Collegiate Endorsement of Proficiency-Based Education and Graduation

March 22, 2013 by

Screen Shot 2013-03-19 at 1.56.25 PMWe all know higher education plays a big role in designing and institutionalizing competency education, including alignment of admissions policies, increased access to competency-based dual credit courses, and teacher preparation, as well as building competency-based systems within their own organizations.

We are starting to see higher education formally take on this responsibility.  Here are two examples (and let us know what is going on in your state):

1) Today, March 22 at the High School Redesign in Action Conference, 25 institutions of higher education in New England have formally endorsed proficiency-based education. These institutions include: (more…)

What Happens Once a Student Reaches Proficiency?

January 2, 2013 by
from Making Mastery Work

from Making Mastery Work

During my travels in Maine last fall to three districts in the Maine Cohort for Customized Learning that are well on their way to fully implementing competency education, an interesting question popped up during conversations with students:  What happens once a student reaches proficiency? As I talked to students, they all had different responses to how they used the time that is built into the school day (reading The Learning Edge for more information about how districts are embedding support time):

Faster:  Amidst a gaggle of 7th grade boys, one student clearly liked to power ahead in math.  He emphasized it was only in math (his father was a math teacher) and that he was at “teacher-pace” in his other courses. If he had extra time in the class or in the day he would work on his math. Once he reached proficiency (usually described as a 3 or above), he would move on to the next unit as the learning targets, curriculum modules, and resources were available online.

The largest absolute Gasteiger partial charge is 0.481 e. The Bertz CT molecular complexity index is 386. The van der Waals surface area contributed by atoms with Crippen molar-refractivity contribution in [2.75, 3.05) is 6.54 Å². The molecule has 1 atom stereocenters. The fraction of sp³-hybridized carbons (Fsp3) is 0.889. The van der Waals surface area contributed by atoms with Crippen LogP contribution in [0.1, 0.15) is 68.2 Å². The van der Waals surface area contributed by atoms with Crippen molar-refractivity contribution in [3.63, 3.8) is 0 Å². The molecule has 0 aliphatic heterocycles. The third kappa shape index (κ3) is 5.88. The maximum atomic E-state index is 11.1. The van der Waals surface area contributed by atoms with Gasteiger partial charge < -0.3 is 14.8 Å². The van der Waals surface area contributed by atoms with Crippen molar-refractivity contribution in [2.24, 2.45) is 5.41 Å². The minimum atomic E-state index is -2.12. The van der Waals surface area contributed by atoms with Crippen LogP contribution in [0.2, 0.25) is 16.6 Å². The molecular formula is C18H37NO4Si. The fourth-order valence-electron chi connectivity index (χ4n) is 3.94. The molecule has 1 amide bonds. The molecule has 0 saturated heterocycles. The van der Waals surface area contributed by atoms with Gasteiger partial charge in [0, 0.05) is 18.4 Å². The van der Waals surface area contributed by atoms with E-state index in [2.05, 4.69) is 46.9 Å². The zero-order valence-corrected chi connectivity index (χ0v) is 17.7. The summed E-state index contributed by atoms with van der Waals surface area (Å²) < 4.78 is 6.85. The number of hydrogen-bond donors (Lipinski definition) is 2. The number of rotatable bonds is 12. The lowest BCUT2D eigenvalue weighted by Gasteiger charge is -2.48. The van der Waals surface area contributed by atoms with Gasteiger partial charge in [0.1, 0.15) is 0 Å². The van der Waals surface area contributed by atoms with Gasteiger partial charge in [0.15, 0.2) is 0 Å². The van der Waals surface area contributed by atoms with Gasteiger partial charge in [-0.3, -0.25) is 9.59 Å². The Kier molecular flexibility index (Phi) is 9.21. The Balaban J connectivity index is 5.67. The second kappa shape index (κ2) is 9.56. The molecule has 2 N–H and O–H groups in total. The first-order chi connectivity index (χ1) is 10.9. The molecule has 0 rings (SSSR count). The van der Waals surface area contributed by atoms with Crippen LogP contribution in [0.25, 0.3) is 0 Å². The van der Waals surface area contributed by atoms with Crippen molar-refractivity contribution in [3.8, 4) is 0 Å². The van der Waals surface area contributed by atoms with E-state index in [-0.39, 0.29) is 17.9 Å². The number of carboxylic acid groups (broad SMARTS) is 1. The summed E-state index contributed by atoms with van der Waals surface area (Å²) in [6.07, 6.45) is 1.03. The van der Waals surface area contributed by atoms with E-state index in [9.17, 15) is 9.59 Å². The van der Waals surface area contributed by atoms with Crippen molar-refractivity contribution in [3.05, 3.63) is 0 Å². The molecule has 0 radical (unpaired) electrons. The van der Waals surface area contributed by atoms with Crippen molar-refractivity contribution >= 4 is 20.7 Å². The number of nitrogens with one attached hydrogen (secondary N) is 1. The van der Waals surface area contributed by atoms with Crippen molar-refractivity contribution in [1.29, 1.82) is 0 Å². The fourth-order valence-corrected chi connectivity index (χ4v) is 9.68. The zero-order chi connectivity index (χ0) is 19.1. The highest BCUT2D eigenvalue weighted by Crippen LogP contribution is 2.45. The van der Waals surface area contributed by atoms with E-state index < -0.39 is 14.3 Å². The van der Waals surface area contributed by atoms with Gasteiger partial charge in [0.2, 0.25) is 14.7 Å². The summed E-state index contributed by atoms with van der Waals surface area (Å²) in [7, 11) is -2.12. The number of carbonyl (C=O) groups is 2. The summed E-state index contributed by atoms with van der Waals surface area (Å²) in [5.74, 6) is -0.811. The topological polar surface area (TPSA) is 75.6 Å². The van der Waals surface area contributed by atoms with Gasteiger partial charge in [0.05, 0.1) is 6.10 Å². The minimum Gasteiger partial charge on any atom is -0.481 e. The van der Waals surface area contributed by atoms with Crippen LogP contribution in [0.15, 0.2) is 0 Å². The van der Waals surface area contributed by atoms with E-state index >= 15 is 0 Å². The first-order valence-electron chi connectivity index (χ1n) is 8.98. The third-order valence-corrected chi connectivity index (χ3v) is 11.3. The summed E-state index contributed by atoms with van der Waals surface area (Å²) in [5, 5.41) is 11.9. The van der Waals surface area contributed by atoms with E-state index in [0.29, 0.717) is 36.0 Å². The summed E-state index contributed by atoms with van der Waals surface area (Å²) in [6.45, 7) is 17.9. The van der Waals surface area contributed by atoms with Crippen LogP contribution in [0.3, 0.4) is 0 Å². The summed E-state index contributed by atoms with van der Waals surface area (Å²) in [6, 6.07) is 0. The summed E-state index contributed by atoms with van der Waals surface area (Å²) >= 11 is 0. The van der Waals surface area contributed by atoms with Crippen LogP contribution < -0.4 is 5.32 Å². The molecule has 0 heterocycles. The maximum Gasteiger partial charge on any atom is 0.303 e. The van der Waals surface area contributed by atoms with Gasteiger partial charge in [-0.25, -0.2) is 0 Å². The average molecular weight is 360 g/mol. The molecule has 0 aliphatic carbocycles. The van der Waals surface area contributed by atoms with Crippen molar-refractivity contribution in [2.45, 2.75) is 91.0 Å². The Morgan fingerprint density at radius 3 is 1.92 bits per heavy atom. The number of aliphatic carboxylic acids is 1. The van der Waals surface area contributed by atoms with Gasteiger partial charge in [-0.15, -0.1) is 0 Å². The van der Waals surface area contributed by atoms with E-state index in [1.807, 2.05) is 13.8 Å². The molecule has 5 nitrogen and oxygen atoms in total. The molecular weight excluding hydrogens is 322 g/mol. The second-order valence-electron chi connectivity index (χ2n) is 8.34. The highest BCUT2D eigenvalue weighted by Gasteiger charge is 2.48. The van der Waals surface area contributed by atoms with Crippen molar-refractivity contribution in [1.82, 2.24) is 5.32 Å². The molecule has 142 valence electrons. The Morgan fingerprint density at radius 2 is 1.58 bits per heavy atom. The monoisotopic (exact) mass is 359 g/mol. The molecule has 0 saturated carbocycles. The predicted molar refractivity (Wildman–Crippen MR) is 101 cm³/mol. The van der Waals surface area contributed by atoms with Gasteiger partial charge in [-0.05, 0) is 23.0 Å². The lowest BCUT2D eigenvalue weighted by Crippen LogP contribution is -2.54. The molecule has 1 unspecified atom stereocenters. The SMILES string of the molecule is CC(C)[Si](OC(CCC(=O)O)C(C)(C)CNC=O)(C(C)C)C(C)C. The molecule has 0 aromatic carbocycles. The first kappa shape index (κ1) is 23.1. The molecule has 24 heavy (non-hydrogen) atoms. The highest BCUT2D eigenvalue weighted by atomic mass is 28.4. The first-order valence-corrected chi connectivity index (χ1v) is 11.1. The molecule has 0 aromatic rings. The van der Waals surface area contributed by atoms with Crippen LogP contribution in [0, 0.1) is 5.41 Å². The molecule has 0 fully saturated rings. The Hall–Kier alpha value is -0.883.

Better:  In a conversation at a high school, two young women, self-described best friends, discussed how they have a competition among themselves.  They aim to get “4’s” on all assessments, in all classes, all the times.  If they have extra time in the day they work on whatever topics they needed to in order to demonstrate the application of their learning beyond what was taught in the classroom to their teacher.

Passion:  One young man, showing the slumped body language of disengagement, simply said that he does the minimum as he isn’t interested in school. He aims for a 3 at teacher-pace. With his art notebook always at his side, he uses an extra time to do the one thing he really likes – drawing.

Fun: A quiet young woman told me that it was doing the work to get a 4 that was the fun part of school. She felt that she could be creative, explore something new, apply the learning in a way that was meaningful to her.  From what I can tell, the option of a 4 was a door to the joy of learning.  (Check out the video The Box to see what this can mean for students).

(more…)

Cracking the Credit Hour

September 6, 2012 by

Cracking the Credit Hour from the New American Foundation is a fascinating read.  It outlines exactly why higher education needs to make the leap to competency education. It points out the standard unit is in fact not standard at all. It explains why competency education has become such a hot issue in higher education policy circles.  It’s a must read.

The Birth of the Credit Hour: The report explains the emergence of the Carnegie unit, “American secondary schools expanded dramatically around the turn of the 20th century, swelling the ranks of high school graduates. That meant a commensurate rise in the number of students applying to college, which created a dilemma for college admissions officers. It was hard to know what level of preparation, knowledge, and skill was really represented by all the new high school diplomas. In the late 1800s, the National Education Association endorsed the concept of a “standard unit” of time that students spent on a subject as an easy-to-compare measure.” This later became the Carnegie unit as higher education adopted the time-based framework for itself spurred on by Andrew Carnegie’s efforts to establish pensions for college faculty.

By 1938, the Carnegie Foundation had already realized the mistake that had been made. And here we are 74 years later still locked in by an education response to an increase in demand over 100 years ago. (more…)